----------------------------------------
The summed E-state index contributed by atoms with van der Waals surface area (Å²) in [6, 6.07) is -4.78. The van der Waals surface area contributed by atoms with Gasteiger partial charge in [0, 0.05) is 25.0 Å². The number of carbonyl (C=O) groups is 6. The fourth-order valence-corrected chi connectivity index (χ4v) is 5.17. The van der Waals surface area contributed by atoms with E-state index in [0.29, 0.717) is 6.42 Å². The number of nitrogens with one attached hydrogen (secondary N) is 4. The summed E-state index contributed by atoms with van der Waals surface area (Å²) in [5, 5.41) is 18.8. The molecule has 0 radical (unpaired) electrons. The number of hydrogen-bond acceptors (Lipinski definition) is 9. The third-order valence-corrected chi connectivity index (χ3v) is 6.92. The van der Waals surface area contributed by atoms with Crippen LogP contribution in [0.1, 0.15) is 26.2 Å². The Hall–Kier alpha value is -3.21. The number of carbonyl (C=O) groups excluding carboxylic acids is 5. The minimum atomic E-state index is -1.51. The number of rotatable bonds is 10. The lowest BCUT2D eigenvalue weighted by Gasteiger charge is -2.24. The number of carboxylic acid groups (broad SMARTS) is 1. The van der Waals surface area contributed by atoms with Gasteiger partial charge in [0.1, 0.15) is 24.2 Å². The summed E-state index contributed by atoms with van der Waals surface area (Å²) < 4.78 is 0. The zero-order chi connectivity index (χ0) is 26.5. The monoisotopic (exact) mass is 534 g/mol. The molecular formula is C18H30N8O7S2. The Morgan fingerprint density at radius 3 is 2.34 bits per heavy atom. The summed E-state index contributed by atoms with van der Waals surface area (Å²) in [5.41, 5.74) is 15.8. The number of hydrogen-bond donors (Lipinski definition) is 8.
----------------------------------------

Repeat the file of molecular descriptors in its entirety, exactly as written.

The summed E-state index contributed by atoms with van der Waals surface area (Å²) in [6, 6.07) is -4.78. The van der Waals surface area contributed by atoms with Gasteiger partial charge in [0, 0.05) is 25.0 Å². The number of carbonyl (C=O) groups is 6. The fourth-order valence-corrected chi connectivity index (χ4v) is 5.17. The van der Waals surface area contributed by atoms with E-state index in [0.29, 0.717) is 6.42 Å². The number of nitrogens with one attached hydrogen (secondary N) is 4. The summed E-state index contributed by atoms with van der Waals surface area (Å²) in [5, 5.41) is 18.8. The molecule has 0 radical (unpaired) electrons. The number of hydrogen-bond acceptors (Lipinski definition) is 9. The third-order valence-corrected chi connectivity index (χ3v) is 6.92. The van der Waals surface area contributed by atoms with Crippen LogP contribution in [0.1, 0.15) is 26.2 Å². The Hall–Kier alpha value is -3.21. The number of carbonyl (C=O) groups excluding carboxylic acids is 5. The minimum atomic E-state index is -1.51. The number of rotatable bonds is 10. The lowest BCUT2D eigenvalue weighted by Gasteiger charge is -2.24. The number of carboxylic acid groups (broad SMARTS) is 1. The van der Waals surface area contributed by atoms with Gasteiger partial charge in [0.1, 0.15) is 24.2 Å². The summed E-state index contributed by atoms with van der Waals surface area (Å²) < 4.78 is 0. The zero-order chi connectivity index (χ0) is 26.5. The monoisotopic (exact) mass is 534 g/mol. The molecular formula is C18H30N8O7S2. The Morgan fingerprint density at radius 3 is 2.34 bits per heavy atom. The summed E-state index contributed by atoms with van der Waals surface area (Å²) in [5.41, 5.74) is 15.8. The number of hydrogen-bond donors (Lipinski definition) is 8.